I think that was part of the justification that — I mean, yeah, you also want the money and the prize. We’ll get to that in a second, but you’re students at Georgia Tech at the time or recently graduated?

Evan Jarecki:
Myself, recently graduated.

Michael Blake:
Okay.

Cory Hewett:
Yeah, I appreciate the intro at the beginning, but I actually left with a couple of classes left my senior year to found this company.

Michael Blake:
I didn’t know that.

Cory Hewett:
So, I’m not a graduate of Georgia Tech.

Michael Blake:
The secret is out.

Cory Hewett:
I’m a, yeah, senior year drop out of Georgia Tech that left to pursue this. I went full time.

Michael Blake:
Well, you’re like a bunch of other loser dropouts like Mark Zuckerberg and Bill Gates. So, what did they ever do, right? Yeah, I’m sure they’ll be happy to have you back at your leisure. So, talk-

Cory Hewett:
You’re bringing up what — we had just left Georgia Tech, and with the value going to be that we could get more credibility in addition to the cash and services. And the answer was we had to be somewhat calculative. And we knew that as very junior members of the entrepreneurship community in Atlanta, we’d have to be willing to spend a little bit more time to get that exposure.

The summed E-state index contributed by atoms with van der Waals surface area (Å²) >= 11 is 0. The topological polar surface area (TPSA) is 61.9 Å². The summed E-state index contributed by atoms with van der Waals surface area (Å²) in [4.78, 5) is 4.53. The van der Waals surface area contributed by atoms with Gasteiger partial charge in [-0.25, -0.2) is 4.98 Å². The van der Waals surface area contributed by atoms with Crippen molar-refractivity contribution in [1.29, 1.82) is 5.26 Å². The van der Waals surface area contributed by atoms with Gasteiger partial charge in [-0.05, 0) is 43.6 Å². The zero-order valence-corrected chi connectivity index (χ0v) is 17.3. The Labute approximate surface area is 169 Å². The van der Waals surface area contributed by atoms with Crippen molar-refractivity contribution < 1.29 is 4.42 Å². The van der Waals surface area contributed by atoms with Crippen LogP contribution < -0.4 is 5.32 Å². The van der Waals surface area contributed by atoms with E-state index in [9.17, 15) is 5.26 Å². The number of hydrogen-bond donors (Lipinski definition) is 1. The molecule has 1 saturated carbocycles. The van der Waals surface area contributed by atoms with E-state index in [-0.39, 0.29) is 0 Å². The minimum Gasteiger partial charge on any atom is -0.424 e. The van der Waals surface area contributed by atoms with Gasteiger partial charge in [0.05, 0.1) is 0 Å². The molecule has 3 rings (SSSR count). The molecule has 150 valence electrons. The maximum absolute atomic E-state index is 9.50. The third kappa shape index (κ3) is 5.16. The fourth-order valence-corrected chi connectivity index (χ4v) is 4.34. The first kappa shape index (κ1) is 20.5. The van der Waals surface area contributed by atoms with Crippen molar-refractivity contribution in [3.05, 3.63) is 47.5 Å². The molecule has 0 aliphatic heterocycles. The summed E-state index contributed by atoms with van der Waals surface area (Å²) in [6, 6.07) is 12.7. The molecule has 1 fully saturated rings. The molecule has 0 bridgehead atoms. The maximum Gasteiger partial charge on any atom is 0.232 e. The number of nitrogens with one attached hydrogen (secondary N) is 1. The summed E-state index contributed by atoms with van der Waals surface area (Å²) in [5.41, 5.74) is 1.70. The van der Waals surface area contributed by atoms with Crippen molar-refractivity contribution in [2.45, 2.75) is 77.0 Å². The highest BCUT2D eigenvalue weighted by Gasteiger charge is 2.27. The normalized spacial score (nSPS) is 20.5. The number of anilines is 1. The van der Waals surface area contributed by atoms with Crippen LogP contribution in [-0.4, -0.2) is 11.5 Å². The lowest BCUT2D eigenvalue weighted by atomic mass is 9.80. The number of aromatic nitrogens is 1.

Cory Hewett:
And we knew that we were going to have to raise. We’re a company that has smart software, as well as hardware. So, we knew that raising money, fundraising would be on the horizon. And actually, the investment and the time within the pitch could be recycled just in benefiting the education to young entrepreneurs, and all the materials and presentations we’re preparing for these pitches could be recycled in the future outside of the competition as well. And actually, consolidating it, getting the mentor help, for instance, from you.

Cory Hewett: